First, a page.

From: Roger Stafford

Date: 1 Mar, 2011 04:43:05

Message: 17 of 21

"Nena Kabranski" wrote in message <ikhlft$3h1$1@fred.mathworks.com>...
> I guess I am not trying to solve those problems… I am trying to understand in which cases the MatLab is making mistakes. I cannot see a problem here, because the numbers are close to each other and they are not extremely small. Or are they?
> Abs (J(n))<=1, because it is an area of a function that is at most 1/pi.
> Could you help me in this analysis?
- - - - - - - - - - -
  Nena, I am trying to get you to see that it isn't simply Matlab that is making the errors you have found. With the algorithm you have used, any computing system possessing the same 53-bit accuracy limitation would make the same kinds of errors. This is inherent in the very nature of digital computing. It is the algorithm being used that must be considered to be inappropriate.

  In the case of your working your way upward from bessef(1) and bessef(2), since you specified them to ten digits, let us suppose that bessef(2) is too high by .0000000001 (tenth digit one too high.) Then in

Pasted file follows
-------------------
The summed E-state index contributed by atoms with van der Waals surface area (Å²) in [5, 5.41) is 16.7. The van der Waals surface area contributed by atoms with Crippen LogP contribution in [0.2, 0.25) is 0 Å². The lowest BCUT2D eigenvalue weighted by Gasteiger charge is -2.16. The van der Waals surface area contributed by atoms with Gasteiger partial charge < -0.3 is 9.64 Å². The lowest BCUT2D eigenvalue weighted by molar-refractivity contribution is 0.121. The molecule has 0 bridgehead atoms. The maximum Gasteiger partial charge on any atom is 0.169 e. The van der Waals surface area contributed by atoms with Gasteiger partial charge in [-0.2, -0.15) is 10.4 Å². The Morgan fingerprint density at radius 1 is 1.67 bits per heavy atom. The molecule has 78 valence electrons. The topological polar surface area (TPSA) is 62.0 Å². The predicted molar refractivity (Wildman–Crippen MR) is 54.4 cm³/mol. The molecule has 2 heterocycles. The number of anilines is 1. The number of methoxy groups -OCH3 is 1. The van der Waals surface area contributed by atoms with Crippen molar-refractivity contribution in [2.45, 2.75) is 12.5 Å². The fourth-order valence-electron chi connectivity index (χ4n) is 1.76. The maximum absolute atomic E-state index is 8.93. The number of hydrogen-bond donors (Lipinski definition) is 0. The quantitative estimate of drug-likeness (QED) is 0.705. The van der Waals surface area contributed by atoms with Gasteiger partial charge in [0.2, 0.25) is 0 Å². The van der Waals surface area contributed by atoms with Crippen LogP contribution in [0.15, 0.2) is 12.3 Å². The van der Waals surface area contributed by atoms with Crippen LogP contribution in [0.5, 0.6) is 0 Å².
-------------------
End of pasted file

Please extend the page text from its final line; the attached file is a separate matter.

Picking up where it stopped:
bessef(3)=2*1*bessef(2)-bessef(1)

bessef(3) will accordingly be too high by .0000000002. Then pursuing this further we get

 bessef( 4) too high by .0000000007
 bessef( 5) too high by .0000000040
 bessef( 6) too high by .0000000313
 bessef( 7) too high by .0000003090
 ......
 bessef(12) too high by .2915473799

In this rapid build-up the 12th point would be off by almost .3 simply due to this one original error in the tenth digit of bessef(2). The results have become almost total garbage after only nine steps.

  This is a sign of a bad algorithm, not the fault of the computer doing the processing. The recurrence equality itself is mathematically valid but, taking into consideration the limitations of computing techniques, not the correct way to find distant Bessel values. In numerical analysis one must learn to use great care in selecting an appropriate algorithm in making the best use of existing computing capabilities. In this case the fault lies with trying to use this particular recurrence relation in this manner.